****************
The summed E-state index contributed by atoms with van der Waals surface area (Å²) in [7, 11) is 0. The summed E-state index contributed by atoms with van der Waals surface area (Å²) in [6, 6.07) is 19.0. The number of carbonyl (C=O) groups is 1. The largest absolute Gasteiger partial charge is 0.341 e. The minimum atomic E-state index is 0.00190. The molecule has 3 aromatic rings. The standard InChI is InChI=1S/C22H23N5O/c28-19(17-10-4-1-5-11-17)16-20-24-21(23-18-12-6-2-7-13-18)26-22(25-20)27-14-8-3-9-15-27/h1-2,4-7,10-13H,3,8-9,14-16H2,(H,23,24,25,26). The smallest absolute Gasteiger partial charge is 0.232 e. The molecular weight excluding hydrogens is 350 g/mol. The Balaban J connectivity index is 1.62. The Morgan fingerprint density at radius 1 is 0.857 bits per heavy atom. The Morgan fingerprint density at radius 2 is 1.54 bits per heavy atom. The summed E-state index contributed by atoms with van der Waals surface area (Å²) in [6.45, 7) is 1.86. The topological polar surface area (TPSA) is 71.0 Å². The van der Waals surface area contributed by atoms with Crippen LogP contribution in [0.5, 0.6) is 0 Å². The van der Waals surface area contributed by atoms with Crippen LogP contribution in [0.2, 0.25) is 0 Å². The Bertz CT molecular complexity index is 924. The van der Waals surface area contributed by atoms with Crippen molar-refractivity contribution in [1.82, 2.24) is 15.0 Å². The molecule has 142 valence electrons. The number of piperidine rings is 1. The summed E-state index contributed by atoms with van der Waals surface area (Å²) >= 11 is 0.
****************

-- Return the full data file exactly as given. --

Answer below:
The summed E-state index contributed by atoms with van der Waals surface area (Å²) in [7, 11) is 0. The summed E-state index contributed by atoms with van der Waals surface area (Å²) in [6, 6.07) is 19.0. The number of carbonyl (C=O) groups is 1. The largest absolute Gasteiger partial charge is 0.341 e. The minimum atomic E-state index is 0.00190. The molecule has 3 aromatic rings. The standard InChI is InChI=1S/C22H23N5O/c28-19(17-10-4-1-5-11-17)16-20-24-21(23-18-12-6-2-7-13-18)26-22(25-20)27-14-8-3-9-15-27/h1-2,4-7,10-13H,3,8-9,14-16H2,(H,23,24,25,26). The smallest absolute Gasteiger partial charge is 0.232 e. The molecular weight excluding hydrogens is 350 g/mol. The Balaban J connectivity index is 1.62. The Morgan fingerprint density at radius 1 is 0.857 bits per heavy atom. The Morgan fingerprint density at radius 2 is 1.54 bits per heavy atom. The summed E-state index contributed by atoms with van der Waals surface area (Å²) in [6.45, 7) is 1.86. The topological polar surface area (TPSA) is 71.0 Å². The van der Waals surface area contributed by atoms with Crippen LogP contribution in [0.5, 0.6) is 0 Å². The van der Waals surface area contributed by atoms with Crippen LogP contribution in [0.2, 0.25) is 0 Å². The Bertz CT molecular complexity index is 924. The van der Waals surface area contributed by atoms with Crippen molar-refractivity contribution in [1.82, 2.24) is 15.0 Å². The molecule has 142 valence electrons. The number of piperidine rings is 1. The summed E-state index contributed by atoms with van der Waals surface area (Å²) >= 11 is 0.